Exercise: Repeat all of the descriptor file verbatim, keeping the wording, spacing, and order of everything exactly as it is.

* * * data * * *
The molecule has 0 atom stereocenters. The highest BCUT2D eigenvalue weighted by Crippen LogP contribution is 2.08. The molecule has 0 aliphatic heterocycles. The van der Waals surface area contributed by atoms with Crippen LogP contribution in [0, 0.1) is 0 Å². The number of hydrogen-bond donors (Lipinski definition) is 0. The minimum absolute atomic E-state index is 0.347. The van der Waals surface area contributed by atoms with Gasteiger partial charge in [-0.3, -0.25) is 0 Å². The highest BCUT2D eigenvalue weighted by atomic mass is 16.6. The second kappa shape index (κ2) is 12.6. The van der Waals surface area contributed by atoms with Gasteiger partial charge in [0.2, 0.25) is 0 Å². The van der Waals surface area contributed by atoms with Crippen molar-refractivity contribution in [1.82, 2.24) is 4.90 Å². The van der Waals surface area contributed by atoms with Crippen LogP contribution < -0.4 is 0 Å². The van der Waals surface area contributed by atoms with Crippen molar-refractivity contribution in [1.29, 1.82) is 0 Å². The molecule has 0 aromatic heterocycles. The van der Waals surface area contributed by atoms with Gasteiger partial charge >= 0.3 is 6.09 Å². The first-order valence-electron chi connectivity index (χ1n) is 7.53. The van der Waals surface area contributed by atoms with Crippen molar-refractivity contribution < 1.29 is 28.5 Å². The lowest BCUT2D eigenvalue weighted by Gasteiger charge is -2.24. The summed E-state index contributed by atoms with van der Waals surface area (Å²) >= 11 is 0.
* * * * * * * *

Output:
The molecule has 0 atom stereocenters. The highest BCUT2D eigenvalue weighted by Crippen LogP contribution is 2.08. The molecule has 0 aliphatic heterocycles. The van der Waals surface area contributed by atoms with Crippen LogP contribution in [0, 0.1) is 0 Å². The number of hydrogen-bond donors (Lipinski definition) is 0. The minimum absolute atomic E-state index is 0.347. The van der Waals surface area contributed by atoms with Gasteiger partial charge in [-0.3, -0.25) is 0 Å². The highest BCUT2D eigenvalue weighted by atomic mass is 16.6. The second kappa shape index (κ2) is 12.6. The van der Waals surface area contributed by atoms with Gasteiger partial charge in [0.2, 0.25) is 0 Å². The van der Waals surface area contributed by atoms with Crippen molar-refractivity contribution in [1.82, 2.24) is 4.90 Å². The van der Waals surface area contributed by atoms with Crippen LogP contribution < -0.4 is 0 Å². The van der Waals surface area contributed by atoms with Crippen molar-refractivity contribution in [1.29, 1.82) is 0 Å². The molecule has 0 aromatic heterocycles. The van der Waals surface area contributed by atoms with Gasteiger partial charge >= 0.3 is 6.09 Å². The first-order valence-electron chi connectivity index (χ1n) is 7.53. The van der Waals surface area contributed by atoms with Crippen molar-refractivity contribution < 1.29 is 28.5 Å². The lowest BCUT2D eigenvalue weighted by Gasteiger charge is -2.24. The summed E-state index contributed by atoms with van der Waals surface area (Å²) >= 11 is 0.